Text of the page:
In this text, I present a list with 8 best ski backpacks and snowboard backpacks. Those are tools with very impressive extra features which you normally don’t have in the usual packs. Find out more below.
First, what is snow backpack?
As you realize, I introduce the term ‘snow backpack‘ to describe both ski backpacks and snowboard backpacks. This is because a ski backpack can be used to carry a snowboard as well (you will see some examples below), and also with such a pack you can naturally carry snowshoes as well. So the ‘snow backpack’ looks like a good term to use for all three purposes.
How a snow backpack differs from ordinary backpacks? Here are a few features:
- The attachment elements on a snow backpack are reinforced in order to carry a heavier load. This implies very strong side straps and straps on the front-bottom and front-top. If you follow any of the links below, you will see these features, and some are shown in the pictures below as well.
- There are reinforcements in the pack fabric in the area where high abrasion is expected. In practice, this implies those around attachment elements and on the front face in general.
- These tools are built for low temperatures, so for the water tube system in good packs, you have an insulated sleeve that runs along the shoulder strap. This is a feature you have in all Osprey packs in the table below.
- The whole structure of the pack is such that it is with a sleek design, to avoid unnecessary accumulation of snow.
- A special fabric is used for the back panel, with snow-shedding properties.
- Access points are frequently from the back panel side, and this you will see in the table below. The reason for this is obvious: when you have a snowboard or snowshoes attached on the front, you will put the pack in the snow with the back side up. So having the zipper on this side is an obvious advantage, you do not have to remove the load attached to the pack in order to get to the stuff inside the pack. This zipper is visible in the picture of Osprey Kresta 40 pack below.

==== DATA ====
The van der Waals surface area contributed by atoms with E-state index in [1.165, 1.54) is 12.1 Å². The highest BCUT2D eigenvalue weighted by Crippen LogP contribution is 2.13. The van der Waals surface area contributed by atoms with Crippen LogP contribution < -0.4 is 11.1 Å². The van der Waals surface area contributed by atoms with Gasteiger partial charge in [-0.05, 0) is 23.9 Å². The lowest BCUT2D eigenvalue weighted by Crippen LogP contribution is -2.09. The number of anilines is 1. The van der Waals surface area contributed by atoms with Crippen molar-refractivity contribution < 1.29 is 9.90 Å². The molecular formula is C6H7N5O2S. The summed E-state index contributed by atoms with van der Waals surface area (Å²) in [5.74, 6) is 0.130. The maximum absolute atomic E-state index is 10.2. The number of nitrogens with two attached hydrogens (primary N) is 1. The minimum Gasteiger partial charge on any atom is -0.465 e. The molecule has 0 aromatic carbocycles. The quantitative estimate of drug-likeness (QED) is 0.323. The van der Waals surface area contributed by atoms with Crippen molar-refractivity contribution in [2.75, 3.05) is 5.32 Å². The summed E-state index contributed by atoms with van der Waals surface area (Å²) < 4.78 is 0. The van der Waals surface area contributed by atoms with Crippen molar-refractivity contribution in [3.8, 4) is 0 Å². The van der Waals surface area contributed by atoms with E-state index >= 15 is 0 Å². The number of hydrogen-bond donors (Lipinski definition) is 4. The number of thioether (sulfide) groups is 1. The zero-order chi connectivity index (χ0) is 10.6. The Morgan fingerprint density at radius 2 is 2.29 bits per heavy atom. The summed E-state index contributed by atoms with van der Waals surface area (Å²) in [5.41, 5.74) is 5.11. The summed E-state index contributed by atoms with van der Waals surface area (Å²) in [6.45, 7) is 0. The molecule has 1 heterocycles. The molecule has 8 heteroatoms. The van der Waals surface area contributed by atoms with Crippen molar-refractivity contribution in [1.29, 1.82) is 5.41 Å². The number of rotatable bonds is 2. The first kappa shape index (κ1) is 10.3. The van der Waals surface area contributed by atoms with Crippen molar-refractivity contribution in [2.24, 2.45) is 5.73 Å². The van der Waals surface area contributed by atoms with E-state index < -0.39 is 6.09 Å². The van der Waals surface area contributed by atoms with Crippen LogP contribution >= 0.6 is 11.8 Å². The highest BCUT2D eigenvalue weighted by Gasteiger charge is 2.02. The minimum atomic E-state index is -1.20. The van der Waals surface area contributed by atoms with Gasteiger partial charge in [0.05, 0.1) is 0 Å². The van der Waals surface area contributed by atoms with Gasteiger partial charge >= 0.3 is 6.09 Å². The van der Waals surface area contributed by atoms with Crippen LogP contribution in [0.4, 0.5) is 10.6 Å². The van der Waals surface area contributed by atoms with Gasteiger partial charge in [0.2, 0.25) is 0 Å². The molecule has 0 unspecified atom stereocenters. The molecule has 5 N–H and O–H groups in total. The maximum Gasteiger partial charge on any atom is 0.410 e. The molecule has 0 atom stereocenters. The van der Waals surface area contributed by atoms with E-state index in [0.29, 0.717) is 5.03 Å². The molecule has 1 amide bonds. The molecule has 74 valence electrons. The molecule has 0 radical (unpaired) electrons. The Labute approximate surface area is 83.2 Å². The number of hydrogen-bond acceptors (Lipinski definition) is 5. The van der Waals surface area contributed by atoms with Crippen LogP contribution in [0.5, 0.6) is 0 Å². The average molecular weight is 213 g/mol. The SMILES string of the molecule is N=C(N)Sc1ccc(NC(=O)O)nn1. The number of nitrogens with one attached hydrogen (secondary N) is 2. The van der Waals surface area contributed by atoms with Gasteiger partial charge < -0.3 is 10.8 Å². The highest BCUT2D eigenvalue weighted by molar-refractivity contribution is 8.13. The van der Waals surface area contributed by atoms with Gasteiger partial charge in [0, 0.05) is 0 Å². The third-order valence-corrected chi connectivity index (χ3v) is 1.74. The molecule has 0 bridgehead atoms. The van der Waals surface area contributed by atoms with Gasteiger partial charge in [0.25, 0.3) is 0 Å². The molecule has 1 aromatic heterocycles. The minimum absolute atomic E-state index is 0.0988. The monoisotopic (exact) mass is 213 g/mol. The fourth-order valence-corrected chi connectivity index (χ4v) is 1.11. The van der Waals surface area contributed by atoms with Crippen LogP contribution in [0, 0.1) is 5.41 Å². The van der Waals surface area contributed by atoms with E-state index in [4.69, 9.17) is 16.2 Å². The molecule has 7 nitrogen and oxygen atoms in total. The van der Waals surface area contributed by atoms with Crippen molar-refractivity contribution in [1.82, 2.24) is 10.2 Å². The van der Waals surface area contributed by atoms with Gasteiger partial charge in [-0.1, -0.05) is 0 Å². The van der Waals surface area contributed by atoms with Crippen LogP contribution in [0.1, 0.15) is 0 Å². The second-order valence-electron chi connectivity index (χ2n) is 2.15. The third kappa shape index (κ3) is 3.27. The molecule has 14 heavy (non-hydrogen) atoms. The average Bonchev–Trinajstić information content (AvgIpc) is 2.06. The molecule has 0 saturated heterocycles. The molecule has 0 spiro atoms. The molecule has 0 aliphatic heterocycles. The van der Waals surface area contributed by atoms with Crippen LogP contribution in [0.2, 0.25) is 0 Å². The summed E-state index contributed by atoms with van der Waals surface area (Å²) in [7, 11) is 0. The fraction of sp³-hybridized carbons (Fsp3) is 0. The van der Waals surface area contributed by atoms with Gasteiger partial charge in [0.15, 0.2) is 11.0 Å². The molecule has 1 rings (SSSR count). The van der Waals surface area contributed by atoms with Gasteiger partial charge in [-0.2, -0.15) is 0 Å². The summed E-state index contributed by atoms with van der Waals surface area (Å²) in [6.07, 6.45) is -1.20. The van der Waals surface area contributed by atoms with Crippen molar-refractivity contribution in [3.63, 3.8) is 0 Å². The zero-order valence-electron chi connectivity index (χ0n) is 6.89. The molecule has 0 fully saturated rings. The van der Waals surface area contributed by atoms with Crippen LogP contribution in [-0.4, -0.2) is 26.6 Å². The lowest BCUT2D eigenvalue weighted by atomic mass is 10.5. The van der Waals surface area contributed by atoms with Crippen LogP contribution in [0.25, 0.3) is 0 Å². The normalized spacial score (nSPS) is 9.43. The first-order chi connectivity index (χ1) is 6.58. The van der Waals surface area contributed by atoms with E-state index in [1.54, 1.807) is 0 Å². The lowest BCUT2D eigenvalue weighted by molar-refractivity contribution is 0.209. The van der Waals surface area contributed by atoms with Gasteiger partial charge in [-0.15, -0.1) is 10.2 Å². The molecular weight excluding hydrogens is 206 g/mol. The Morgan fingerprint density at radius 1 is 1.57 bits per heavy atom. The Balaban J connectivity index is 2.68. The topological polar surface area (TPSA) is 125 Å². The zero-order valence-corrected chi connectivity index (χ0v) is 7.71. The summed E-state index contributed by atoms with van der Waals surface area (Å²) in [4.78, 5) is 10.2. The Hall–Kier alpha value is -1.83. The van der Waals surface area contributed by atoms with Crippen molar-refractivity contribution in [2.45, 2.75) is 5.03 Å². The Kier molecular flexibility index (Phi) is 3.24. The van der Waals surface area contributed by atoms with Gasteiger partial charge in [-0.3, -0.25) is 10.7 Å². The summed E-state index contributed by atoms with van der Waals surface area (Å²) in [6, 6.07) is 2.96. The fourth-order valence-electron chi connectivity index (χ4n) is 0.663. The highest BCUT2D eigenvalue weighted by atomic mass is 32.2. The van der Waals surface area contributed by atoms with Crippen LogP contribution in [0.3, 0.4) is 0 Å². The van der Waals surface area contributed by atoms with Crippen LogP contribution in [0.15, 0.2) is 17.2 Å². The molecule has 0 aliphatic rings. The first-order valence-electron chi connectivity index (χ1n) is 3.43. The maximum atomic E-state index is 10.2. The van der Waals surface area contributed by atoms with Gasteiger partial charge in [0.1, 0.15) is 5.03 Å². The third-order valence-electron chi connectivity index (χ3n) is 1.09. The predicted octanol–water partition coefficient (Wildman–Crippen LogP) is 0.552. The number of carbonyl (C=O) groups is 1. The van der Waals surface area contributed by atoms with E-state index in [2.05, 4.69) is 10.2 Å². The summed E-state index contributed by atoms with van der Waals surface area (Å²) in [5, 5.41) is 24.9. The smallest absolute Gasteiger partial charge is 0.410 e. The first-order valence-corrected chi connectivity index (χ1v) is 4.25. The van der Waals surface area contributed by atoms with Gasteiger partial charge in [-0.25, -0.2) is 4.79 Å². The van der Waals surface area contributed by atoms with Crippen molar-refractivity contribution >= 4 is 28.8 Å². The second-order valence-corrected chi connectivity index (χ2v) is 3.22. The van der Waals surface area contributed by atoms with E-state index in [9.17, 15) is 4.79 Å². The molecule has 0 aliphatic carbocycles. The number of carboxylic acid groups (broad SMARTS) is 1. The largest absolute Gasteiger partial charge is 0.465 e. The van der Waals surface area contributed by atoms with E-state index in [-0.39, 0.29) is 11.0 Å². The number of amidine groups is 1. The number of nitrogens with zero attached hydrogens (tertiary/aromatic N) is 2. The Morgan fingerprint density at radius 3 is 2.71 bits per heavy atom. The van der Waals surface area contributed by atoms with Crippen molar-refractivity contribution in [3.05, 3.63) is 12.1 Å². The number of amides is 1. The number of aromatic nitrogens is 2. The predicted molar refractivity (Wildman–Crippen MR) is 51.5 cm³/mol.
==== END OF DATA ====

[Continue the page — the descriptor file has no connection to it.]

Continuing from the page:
- You will notice that most of the packs in the table are in fact daypacks, so they are rather small. Yet, each of them has an internal frame. The reason is again obvious, they are supposed to allow more weight than the usual daypacks of that size, so the frame is important for a proper load balance.
- Some of the packs in the table are such that they allow for carrying both skis and a snowboard (or snowshoes), sometimes together. Those are packs with A-frame type ski attachment, so skis are attached on the sides of the pack and the snowboard (or snowshoes) on the front.
- Snow backpacks typically include a helmet carry system. This is usually a very convenient net stowable in a small pocket and used only when you need it.
- Good backpacks of this type are designed with glove-friendly zippers and buckles.
- They have a dedicated front compartment for avalanche safety kit.
- One funny feature: the emergency whistle on Osprey packs is upside-down. Can you guess why?
So as you see, this is a rather impressive list. Who would expect so many things in these small packs?
Can you use a snow backpack as an ordinary pack?
The answer is: most definitely so. With such a pack, you have a great tool for all seasons. Besides, in the Alps, there are areas with summer skiing, like those around the Stelvio pass in Italian Alps, and on Breithorn at Zermatt in Swiss Alps. So having such a pack is a true advantage. Though if you use it for hiking and climbing, note that you do not have the usual mesh side pockets for water bottle. But I do not think this is a big deal.
The list with 8 great models
Here is the table with 8 backpacks given in no particular order. Those with links are all described in detail in separate texts within the site. Most of them are completely new models launched in Fall 2016:
|Deuter Freerider PRO 30||1.72
|Deuter Cruise 28 SL||1.22
|Osprey Kresta 20||0.97
|Osprey Kamber 22||1.27
|Osprey Kresta 30||1.43
|Osprey Kamber 32||1.54
|Osprey Kresta 40||1.81
|Osprey Kamber 42||1.87
All models in the table are:
- with a fixed harness, and
- all of them allow for the attachment of skis, snowboard, and snowshoes.
There are differences regarding the ski attachment:
- Both Deuter packs allow for A-frame ski carry.
- All Osprey models allow for diagonal ski carry and vertical snowboard/snowshoes carry.
- But larger versions (Osprey Kresta 30, Osprey Kamber 32, Osprey Kresta 40, and Osprey Kamber 42) also allow for A-frame ski carry.
You will also notice that larger versions of Osprey packs have dual access to the main compartment (top and back panel access), while 20 and 22 liters packs only have front panel access. Remember what I mentioned above about the reasons for the back panel access, so those larger models are more convenient.
Thank you for reading. I love to hear from you, so please use the comment box below. Have a nice day.